To encourage and promote the study of African American genealogy and history.
Founded in 1979, the Society immediately set out to gather and publicize information on the history and genealogy of Africans in America. Monthly meetings permitted members to share important genealogical finds, to attend classes on research techniques, and to hear speakers on genealogical subjects.
The column “Afro-American Roots” began to appear in 1982 in the Chicago Defender, written by Dr. Adlean Harris, one of the founders. In about 1984, the society began to present an annual workshop featuring speakers from across the nation who specialize in historical research.
The Society began in 1989 to sponsor research trips to various important libraries and archives nation-wide. Subsequently, its members have formed state study groups to focus on the various types of records maintained by the different states.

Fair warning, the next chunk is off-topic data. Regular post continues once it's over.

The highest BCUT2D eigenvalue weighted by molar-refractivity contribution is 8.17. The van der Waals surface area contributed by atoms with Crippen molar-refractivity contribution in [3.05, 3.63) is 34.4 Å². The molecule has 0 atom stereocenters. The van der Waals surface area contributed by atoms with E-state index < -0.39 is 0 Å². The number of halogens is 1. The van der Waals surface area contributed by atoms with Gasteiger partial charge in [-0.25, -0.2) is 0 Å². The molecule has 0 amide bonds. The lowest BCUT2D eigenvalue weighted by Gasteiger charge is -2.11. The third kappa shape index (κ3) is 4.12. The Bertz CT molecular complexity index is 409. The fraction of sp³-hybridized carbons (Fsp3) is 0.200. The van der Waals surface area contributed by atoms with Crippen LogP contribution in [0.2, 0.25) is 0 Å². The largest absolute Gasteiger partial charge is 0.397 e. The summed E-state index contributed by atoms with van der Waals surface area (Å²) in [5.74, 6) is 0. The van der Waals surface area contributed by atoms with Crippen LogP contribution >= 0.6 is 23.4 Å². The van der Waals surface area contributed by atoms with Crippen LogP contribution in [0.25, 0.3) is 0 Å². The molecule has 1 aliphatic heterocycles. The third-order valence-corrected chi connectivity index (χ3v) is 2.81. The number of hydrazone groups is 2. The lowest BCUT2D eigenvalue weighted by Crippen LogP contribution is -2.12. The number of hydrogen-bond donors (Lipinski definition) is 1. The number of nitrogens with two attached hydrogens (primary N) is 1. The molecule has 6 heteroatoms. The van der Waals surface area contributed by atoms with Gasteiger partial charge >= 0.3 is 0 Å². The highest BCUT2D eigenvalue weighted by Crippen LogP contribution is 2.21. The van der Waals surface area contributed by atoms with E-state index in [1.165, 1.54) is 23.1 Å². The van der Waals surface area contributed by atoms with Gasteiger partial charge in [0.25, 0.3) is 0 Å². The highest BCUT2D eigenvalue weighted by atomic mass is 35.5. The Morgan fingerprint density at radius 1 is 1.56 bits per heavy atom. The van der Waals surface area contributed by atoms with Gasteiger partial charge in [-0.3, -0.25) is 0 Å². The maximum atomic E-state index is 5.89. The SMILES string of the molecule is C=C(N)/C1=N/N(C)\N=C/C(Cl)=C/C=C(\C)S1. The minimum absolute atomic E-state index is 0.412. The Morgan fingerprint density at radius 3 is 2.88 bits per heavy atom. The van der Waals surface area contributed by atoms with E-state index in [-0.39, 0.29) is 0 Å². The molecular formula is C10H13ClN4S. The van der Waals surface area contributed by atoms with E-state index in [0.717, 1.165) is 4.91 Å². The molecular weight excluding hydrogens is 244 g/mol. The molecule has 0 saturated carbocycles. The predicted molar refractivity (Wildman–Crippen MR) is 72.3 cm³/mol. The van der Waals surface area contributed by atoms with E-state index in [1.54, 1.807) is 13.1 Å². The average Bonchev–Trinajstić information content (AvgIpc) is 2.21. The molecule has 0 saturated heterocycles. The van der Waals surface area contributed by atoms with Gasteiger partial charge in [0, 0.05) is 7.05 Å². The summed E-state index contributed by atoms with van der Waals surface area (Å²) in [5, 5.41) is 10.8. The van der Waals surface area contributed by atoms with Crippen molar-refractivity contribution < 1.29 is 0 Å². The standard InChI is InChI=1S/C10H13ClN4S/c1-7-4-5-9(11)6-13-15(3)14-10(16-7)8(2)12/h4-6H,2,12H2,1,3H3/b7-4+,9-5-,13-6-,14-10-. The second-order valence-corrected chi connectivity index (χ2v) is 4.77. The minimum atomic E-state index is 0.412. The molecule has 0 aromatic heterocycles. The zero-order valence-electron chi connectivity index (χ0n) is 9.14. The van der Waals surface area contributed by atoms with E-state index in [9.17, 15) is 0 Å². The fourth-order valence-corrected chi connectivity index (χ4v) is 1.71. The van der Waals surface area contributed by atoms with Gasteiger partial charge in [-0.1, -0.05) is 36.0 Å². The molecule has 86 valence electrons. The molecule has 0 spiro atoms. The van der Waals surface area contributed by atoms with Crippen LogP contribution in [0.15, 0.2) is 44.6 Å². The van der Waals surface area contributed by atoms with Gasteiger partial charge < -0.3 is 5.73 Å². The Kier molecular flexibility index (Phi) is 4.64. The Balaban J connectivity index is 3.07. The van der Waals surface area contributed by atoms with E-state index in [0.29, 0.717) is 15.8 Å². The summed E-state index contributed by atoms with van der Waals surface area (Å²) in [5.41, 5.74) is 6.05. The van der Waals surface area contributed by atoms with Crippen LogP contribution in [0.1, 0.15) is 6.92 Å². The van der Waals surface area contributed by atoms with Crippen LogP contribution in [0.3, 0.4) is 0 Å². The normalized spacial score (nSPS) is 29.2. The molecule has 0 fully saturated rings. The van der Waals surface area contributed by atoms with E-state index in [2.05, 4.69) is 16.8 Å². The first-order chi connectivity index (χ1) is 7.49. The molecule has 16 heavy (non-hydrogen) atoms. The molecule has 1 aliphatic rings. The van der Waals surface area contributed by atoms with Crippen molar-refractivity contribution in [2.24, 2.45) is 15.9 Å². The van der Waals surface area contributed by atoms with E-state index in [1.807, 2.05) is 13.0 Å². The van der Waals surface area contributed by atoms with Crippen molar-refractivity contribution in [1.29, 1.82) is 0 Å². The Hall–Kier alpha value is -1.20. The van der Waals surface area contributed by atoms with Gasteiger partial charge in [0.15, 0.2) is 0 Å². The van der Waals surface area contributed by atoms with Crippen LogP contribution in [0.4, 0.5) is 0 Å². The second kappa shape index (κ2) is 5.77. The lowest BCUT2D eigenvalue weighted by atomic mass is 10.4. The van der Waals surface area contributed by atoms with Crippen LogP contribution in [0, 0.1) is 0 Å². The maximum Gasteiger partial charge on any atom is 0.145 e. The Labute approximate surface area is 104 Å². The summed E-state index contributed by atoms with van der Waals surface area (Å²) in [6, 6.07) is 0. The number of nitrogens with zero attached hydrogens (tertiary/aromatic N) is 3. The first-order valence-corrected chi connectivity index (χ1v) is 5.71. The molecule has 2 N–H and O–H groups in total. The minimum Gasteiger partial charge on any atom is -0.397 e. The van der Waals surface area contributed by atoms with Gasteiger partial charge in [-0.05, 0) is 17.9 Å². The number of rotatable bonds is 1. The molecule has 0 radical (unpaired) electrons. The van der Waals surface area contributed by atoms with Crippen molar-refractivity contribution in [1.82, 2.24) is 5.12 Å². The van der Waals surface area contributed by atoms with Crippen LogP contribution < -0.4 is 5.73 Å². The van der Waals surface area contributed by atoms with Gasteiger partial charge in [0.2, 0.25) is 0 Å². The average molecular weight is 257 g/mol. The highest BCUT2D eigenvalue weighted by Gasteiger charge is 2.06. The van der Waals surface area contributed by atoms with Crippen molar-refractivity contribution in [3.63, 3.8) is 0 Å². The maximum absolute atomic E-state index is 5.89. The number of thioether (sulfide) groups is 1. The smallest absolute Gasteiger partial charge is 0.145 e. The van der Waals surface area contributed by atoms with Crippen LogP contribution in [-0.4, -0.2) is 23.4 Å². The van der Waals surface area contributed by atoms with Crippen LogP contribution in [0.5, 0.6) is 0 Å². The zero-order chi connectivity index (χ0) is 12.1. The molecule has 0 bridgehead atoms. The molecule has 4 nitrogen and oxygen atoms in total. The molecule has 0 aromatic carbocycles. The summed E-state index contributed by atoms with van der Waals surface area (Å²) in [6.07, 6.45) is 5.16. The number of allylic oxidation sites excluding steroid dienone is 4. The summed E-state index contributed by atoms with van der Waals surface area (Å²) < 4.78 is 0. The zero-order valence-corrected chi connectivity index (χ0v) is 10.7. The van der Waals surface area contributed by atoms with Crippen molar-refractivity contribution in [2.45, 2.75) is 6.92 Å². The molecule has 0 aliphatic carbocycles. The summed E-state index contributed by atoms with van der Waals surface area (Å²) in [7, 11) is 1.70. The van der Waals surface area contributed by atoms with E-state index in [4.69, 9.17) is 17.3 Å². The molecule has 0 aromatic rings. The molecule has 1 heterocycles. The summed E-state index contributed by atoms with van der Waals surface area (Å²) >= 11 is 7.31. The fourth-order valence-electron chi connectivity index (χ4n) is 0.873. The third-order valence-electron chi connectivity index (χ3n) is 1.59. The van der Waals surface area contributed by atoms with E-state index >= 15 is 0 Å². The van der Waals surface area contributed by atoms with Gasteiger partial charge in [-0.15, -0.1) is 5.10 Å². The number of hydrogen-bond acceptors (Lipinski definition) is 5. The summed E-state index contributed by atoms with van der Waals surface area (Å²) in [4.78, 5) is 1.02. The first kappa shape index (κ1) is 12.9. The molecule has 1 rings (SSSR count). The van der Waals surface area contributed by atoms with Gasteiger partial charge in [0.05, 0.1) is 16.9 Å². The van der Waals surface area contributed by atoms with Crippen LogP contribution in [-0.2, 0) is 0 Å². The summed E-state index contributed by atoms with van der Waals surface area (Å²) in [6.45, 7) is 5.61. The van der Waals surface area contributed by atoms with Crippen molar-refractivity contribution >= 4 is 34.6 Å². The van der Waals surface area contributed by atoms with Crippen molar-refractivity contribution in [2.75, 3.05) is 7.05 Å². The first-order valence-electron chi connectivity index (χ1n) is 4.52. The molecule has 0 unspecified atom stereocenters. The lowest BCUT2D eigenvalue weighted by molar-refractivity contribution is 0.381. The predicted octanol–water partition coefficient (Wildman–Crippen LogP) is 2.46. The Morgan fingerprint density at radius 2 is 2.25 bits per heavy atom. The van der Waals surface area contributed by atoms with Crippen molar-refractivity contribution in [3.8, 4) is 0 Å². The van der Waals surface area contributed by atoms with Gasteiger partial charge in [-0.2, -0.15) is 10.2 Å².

The society has established several programs for youth to engage in family research, most recently, the Genealogy for Kids program. The Black Churches Project, in progress, entails cataloging records of black churches in existence before 1930.
The society has compiled a surname registry, and its members published a book indexing burials in Chicago’s African-American Lincoln Cemetery. Members have published a wide variety of other books, from Tony Burroughs’s Black Roots to family histories, manuals and other indexing projects, as well as numerous articles in genealogical journals and newsletters. A quarterly newsletter enjoys nationwide distribution.
The society has approximately 250 members, many of whom live in distant cities. Visitors to its annual conference have been inspired to start Afro-American genealogical societies in their own hometowns. Through research, members have been able to discover truths about American and African-American history not available elsewhere.